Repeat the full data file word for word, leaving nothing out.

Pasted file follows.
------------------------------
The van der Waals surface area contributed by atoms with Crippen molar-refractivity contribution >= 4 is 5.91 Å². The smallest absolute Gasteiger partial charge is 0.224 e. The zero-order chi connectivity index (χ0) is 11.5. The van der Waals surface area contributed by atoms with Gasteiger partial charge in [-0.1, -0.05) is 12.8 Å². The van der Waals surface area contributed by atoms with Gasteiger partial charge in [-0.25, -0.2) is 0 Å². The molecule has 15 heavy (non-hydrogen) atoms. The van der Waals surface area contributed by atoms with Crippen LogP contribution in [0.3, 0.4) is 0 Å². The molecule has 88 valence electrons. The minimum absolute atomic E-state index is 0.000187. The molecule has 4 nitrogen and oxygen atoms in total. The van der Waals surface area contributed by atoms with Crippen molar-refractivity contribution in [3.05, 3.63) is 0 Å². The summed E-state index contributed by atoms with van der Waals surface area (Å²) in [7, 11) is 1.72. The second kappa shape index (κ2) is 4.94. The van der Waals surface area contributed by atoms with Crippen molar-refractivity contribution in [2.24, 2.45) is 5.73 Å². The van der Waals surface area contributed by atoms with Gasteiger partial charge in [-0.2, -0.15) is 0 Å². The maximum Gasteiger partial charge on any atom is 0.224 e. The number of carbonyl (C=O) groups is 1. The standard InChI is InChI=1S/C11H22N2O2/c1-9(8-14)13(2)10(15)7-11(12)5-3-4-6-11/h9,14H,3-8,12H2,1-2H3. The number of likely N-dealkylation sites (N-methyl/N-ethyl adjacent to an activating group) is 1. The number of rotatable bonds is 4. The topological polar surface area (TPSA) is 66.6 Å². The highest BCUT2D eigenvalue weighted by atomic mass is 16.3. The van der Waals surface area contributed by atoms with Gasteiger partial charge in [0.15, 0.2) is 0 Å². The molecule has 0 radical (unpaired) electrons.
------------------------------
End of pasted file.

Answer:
The van der Waals surface area contributed by atoms with Crippen molar-refractivity contribution >= 4 is 5.91 Å². The smallest absolute Gasteiger partial charge is 0.224 e. The zero-order chi connectivity index (χ0) is 11.5. The van der Waals surface area contributed by atoms with Gasteiger partial charge in [-0.1, -0.05) is 12.8 Å². The van der Waals surface area contributed by atoms with Gasteiger partial charge in [-0.25, -0.2) is 0 Å². The molecule has 15 heavy (non-hydrogen) atoms. The van der Waals surface area contributed by atoms with Crippen LogP contribution in [0.3, 0.4) is 0 Å². The molecule has 88 valence electrons. The minimum absolute atomic E-state index is 0.000187. The molecule has 4 nitrogen and oxygen atoms in total. The van der Waals surface area contributed by atoms with Crippen molar-refractivity contribution in [3.05, 3.63) is 0 Å². The summed E-state index contributed by atoms with van der Waals surface area (Å²) in [7, 11) is 1.72. The second kappa shape index (κ2) is 4.94. The van der Waals surface area contributed by atoms with Crippen molar-refractivity contribution in [2.24, 2.45) is 5.73 Å². The van der Waals surface area contributed by atoms with Gasteiger partial charge in [-0.2, -0.15) is 0 Å². The maximum Gasteiger partial charge on any atom is 0.224 e. The number of carbonyl (C=O) groups is 1. The standard InChI is InChI=1S/C11H22N2O2/c1-9(8-14)13(2)10(15)7-11(12)5-3-4-6-11/h9,14H,3-8,12H2,1-2H3. The number of likely N-dealkylation sites (N-methyl/N-ethyl adjacent to an activating group) is 1. The number of rotatable bonds is 4. The topological polar surface area (TPSA) is 66.6 Å². The highest BCUT2D eigenvalue weighted by atomic mass is 16.3. The van der Waals surface area contributed by atoms with Gasteiger partial charge in [0.15, 0.2) is 0 Å². The molecule has 0 radical (unpaired) electrons.